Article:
This isn’t a ‘oh look at the lovely hack I did to make a different garment’ post. This is a ‘look at the hack job I did, that through magic and luck is actually wearable’.
I downloaded Love Sewing Magazine’s Brunch in Paris Dress it has a cowl neckline that I liked. I planned to make a top out of it. I eliminated the skirt, added some length and removed the darts on the front but kept the top two on the back. I didn’t need this top to be very fitted and it meant that I didn’t need a zip closure. I picked out some lovely poly fabric that has a lovely drape to it and feels very soft. This isn’t really a review of the pattern as I didn’t really follow it, but what I did follow is good and I believe that the pattern is well drafted. I would recommend it.
Bias cut fabrics are something that I have worked with before but I really want to improve on this. The front is cut on the bias and the back isn’t. I followed the instructions about not cutting the bias on the fold, but I didn’t draft a facing. I don’t like facings and decided to use a bias facing instead, in hindsight I should have followed this instruction.
So, I began, I cut out, sewed the darts sewed the side seams and pressed then I tried it on, just look!
Clearly I didn’t add enough length! It was still long enough to wear tucked into a high-waisted skirt so I decided to power through and finish off the project, and planned to had a slip/lining thing later. I thought about it further and realised that the distance between the two pieces would just look odd, so I decided to make the first part into a very short lining, more of a long facing really.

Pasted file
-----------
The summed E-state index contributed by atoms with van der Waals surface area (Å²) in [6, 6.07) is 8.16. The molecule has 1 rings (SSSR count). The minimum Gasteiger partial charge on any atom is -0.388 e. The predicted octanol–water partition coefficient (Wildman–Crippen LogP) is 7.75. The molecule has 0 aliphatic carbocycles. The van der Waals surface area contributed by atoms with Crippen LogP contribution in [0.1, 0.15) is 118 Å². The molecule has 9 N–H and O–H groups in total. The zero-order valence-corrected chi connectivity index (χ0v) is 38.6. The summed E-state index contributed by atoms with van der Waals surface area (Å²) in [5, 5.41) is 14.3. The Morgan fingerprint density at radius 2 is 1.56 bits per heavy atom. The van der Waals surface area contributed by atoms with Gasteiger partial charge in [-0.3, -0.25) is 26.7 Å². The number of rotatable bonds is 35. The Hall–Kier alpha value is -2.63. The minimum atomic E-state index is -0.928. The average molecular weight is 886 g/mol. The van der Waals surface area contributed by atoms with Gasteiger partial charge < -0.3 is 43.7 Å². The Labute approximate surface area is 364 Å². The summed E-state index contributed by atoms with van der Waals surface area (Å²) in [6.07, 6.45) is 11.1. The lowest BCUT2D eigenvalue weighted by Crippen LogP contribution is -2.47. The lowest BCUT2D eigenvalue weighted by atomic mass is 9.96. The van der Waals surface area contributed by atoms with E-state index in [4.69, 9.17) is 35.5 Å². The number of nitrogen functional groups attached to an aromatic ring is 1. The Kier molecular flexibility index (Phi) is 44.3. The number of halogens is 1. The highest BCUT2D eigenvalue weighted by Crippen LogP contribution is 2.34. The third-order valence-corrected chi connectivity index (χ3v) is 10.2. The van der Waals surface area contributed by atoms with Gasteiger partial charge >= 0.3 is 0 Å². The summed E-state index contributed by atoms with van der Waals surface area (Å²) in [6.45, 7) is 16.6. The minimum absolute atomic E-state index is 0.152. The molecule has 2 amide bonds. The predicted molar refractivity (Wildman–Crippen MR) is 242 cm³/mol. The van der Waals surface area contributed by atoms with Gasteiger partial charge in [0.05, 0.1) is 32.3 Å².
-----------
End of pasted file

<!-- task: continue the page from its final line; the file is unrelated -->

I added length to the pieces (too much, next time it’ll be Goldilocks worthy!) and sewed it up as before. Despite a couple of mistakes like sewing the french seams on the outside I finally attached the two pieces at the neckline. This part made me so proud: they matched up perfectly. I had made no mistakes with the bias cut fabric! This means I can cross off bias cut fabrics from my list, as now I’m confident if I’m careful enough I can use them! Achievement unlocked!
I finished the armhole with bias binding as a facing. I could have used the ‘lining’ as an all in one facing, but for some reason doing that confuses me. Last time I attempted it I ended up in knots. I’d never finished an armhole like this before but I’d no issues.
A problem I had was that I didn’t account for my hips in the drafting so the fabric gathers at the back. A reoccurring issue I have is the armhole being to tight. Is this a sign of a needing a FBA? I didn’t do one and the dress doesn’t strain across the chest but it does pinch slightly at the arms. Does anyone know the reason for this? Luckily when I wore the top it was comfortable so this wasn’t an issue, but I’d like to correct it for the future.
I hemmed the bottom by hand. This might be really obvious to some but to me it was revolutionary. When pinning fabric to be hemmed I pin it to my ironing board cover then pressed it, this makes it really easy to manipulate. I apologise if that’s painfully clear, but it made my life so much easier!
Someday I’ll write a post that won’t have ‘disaster’ as a tag, but until then I’ll continue to churn out less than perfect projects that I like and enjoy wearing. I loved this fabric which is why I powered through despite the difficulties, and I’m glad I did, not just for the final project for what I learned. I actually learned so much that I’ll put it in list format!
- Follow instructions and draft facings for cowl necks
- When cutting on the bias don’t do it on the fold.
- When adding length add enough (!) and make it slightly wider at the bottom for hips
- I can use bias cut fabrics I just need to be careful
- My walking foot is my savior
- When I find cheap and pretty polyester that feels nice I MUST buy all of it!
So while disaster is still a tag, ‘failure’ is not!